Monday, 26 April 2010

vacation post

Vis au soleil, nage dans la mer, bois l'air sauvage … (Ralph Waldo Emerson)

Wednesday, 21 April 2010

Gospel according to Eyjafjallajokull

Yeah... i am grounded.
BBC tells  over  95,000 flights are canceled!
Apart from going mad at my travel agent,
i found some lessons to learn and things to do:

Step.1:  Listen to Bob Marley song   'Three Little Birds'
"Don't worry about a thing,
'Cause every little thing gonna be all right."

here is the ConnieTalbot cover:

Step.2:  learn to pronounce the name of the volcano 

Eyjafjallajokull (ay-yah-FYAH-lah-yer-kuhl)
it may take a few days...
so by then airports should be on business normal. :)

Step.3:  learn the Mario Garcia lesson: 

This is not a tragedy, this is a mere inconvenience. 

here is a selection from his text: ( read full text here)

Learn from every experience, my wise Mom has always told me. So, I am learning from this one too.

Like thousands of travellers around the globe, I, too, am grounded. In Paris. When I arrived here over a week ago for work with France Football, my luggage was labeled CDG, as in Charles de Gaulle, but somehow the letters may have been LBO, as in Limbo, which is where I find myself.

Ok, I know that I can’t get any sympathy from any family or friends when I tell them you are stuck in Paris. I grant you, it could be much worse, and that there are many places I can imagine where this ordeal would have been more difficult to endure. The lessons, however, are many. Limbo is not a nice destination, believe me.

Lesson 1: Learn to deal with serendipity, always a favorite word of mine, except that in this case serendipity translates into “the surprise of the minute”. My super efficient assistant, Toni Lewis, my wonderful travel agent, Jim Hobbs, and my Lufthansa HON Circle concierge, are all giving it their best, but they can’t go against the volcano, which decides on its own when to spew more ash and misery over the continent. I receive a different possible itinerary every two hours. I get excited one minute, deflated the next. My next stop should be beautiful Oslo, Norway, where I do presentations end of the week. I am still hoping, but, today Tuesday, my flights via Lufthansa were cancelled already, then my next itinerary on KLM, via Amsterdam, also cancelled, as Paris’ airports remain closed. Serendipity, in this case, is a giant board up somewhere where the word CANCELLED repeated several times.

Lesson 2: Airline high level status means NOTHING when mother nature calls! Of course, my Lufthansa support system calls, encourages me and provides changes of possible connections, but I can tell in the voices of the concierges talking to me that they have little hope any of this will come to pass. I now hold on to TWO possible Tuesday itinerary, one late tonight via Scandinavian Airlines. But, don’t count on it.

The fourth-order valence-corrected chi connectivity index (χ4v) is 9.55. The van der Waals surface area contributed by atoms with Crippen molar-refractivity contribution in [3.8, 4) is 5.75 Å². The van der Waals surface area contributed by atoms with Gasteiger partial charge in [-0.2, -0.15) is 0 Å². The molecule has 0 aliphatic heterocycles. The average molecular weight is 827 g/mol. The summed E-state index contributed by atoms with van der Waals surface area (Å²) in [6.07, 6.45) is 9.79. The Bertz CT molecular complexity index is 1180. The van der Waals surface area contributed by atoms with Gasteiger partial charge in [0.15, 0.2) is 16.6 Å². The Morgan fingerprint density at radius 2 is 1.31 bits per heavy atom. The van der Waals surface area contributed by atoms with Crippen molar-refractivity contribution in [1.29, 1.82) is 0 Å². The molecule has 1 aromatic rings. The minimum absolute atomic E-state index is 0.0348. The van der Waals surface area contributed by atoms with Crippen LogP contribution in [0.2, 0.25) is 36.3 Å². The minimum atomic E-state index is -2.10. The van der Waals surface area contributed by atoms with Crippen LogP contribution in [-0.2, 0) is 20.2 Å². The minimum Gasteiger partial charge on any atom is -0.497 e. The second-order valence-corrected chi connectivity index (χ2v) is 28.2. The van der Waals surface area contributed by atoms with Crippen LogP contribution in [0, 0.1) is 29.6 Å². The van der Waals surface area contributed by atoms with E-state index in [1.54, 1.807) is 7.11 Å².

Lesson 3: Bonding in times of uncertainty Nothing new here, but as I sit for breakfast or happy hour at the fifth floor Club of the Intercontineal Le GRand Paris, my home for heaven knows how many days (and more to come?), I feel the support of all the other stranded passengers there: Brazilians, Brits, Argentines, Saudis, Chinese. Everyone first extends their stay at the Interconti by ONE more day (a ritual), then we sit and compare notes. The tourists who had enough of Paris (how can that be?), the businessmen and women on their iPhones, losing their patience, and trying to conduct transactions the best way possible; the occasional child whose spring break got extended (they are happy).

Lesson 4: Make the best of the circumstance. I learned long ago the difference between problems and circumstances. Problems you can solve, circumstances, you, well, adapt and take in stride. This is a circumstance. So, I am learning to deal with an unstructured free day. Can you imagine that? Someone who wakes up to a very hour by hour day most of the time, and suddenly, you face the next 24 hours with no specific meetings, workshops, presentations.

Lesson #5: Don’t try to pronounce the name of this volcano: Eyjafjallajokull. As one CNN reporter put it:“ This is like saying a word with a bunch of marbles in your mouth.“ In my case, I resort fo Spanish to try to say it. If I say “ayquelocura” very quickly (it means roughly, oh, what madness), then the resulting sound reminds me of what this volcano’s name should probably be.

Step.4:  Now call again your travel agency..good luck!

Even-though, i am not so lucky enough to have my tickets  soon again,
i wish you all out there "Good Luck".

Thursday, 15 April 2010

Volcano Watch: how i met Joseph Turner paintings.

If everything had gone as planned,

i should have been on board flying home.

Now with volcanic dust from Eyjafjallajokull, everything got a turn so surprising.

and i have Joseph Turner painting on my screen...